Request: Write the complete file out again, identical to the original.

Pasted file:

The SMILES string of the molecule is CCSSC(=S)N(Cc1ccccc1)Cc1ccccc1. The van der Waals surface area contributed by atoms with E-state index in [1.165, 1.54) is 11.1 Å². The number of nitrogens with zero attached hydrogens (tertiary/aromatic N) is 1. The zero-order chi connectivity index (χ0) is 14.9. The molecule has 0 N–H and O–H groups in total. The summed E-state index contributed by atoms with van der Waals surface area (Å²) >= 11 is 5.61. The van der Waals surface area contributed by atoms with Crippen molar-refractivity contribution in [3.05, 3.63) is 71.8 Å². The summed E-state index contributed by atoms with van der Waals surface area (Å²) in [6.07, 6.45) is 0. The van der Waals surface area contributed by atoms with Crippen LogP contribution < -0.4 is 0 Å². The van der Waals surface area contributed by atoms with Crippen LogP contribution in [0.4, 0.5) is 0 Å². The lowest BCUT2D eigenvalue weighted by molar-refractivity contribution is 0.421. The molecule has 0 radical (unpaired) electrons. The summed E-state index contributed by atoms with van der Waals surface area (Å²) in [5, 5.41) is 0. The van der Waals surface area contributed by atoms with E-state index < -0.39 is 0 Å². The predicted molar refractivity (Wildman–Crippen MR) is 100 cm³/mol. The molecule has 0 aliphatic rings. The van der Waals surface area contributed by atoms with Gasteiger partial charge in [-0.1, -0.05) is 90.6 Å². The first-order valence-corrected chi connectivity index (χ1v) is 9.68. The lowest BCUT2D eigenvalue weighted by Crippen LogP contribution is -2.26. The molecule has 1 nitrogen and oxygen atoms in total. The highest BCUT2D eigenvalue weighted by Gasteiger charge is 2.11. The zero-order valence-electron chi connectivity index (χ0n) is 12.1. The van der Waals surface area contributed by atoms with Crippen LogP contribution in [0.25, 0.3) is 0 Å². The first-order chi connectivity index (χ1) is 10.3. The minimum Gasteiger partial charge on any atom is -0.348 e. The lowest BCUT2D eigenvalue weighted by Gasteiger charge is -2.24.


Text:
The SMILES string of the molecule is CCSSC(=S)N(Cc1ccccc1)Cc1ccccc1. The van der Waals surface area contributed by atoms with E-state index in [1.165, 1.54) is 11.1 Å². The number of nitrogens with zero attached hydrogens (tertiary/aromatic N) is 1. The zero-order chi connectivity index (χ0) is 14.9. The molecule has 0 N–H and O–H groups in total. The summed E-state index contributed by atoms with van der Waals surface area (Å²) >= 11 is 5.61. The van der Waals surface area contributed by atoms with Crippen molar-refractivity contribution in [3.05, 3.63) is 71.8 Å². The summed E-state index contributed by atoms with van der Waals surface area (Å²) in [6.07, 6.45) is 0. The van der Waals surface area contributed by atoms with Crippen LogP contribution < -0.4 is 0 Å². The van der Waals surface area contributed by atoms with Crippen LogP contribution in [0.4, 0.5) is 0 Å². The lowest BCUT2D eigenvalue weighted by molar-refractivity contribution is 0.421. The molecule has 0 radical (unpaired) electrons. The summed E-state index contributed by atoms with van der Waals surface area (Å²) in [5, 5.41) is 0. The van der Waals surface area contributed by atoms with E-state index < -0.39 is 0 Å². The predicted molar refractivity (Wildman–Crippen MR) is 100 cm³/mol. The molecule has 0 aliphatic rings. The van der Waals surface area contributed by atoms with Gasteiger partial charge in [-0.1, -0.05) is 90.6 Å². The first-order valence-corrected chi connectivity index (χ1v) is 9.68. The lowest BCUT2D eigenvalue weighted by Crippen LogP contribution is -2.26. The molecule has 1 nitrogen and oxygen atoms in total. The highest BCUT2D eigenvalue weighted by Gasteiger charge is 2.11. The zero-order valence-electron chi connectivity index (χ0n) is 12.1. The van der Waals surface area contributed by atoms with Crippen LogP contribution in [0.25, 0.3) is 0 Å². The first-order chi connectivity index (χ1) is 10.3. The minimum Gasteiger partial charge on any atom is -0.348 e. The lowest BCUT2D eigenvalue weighted by Gasteiger charge is -2.24.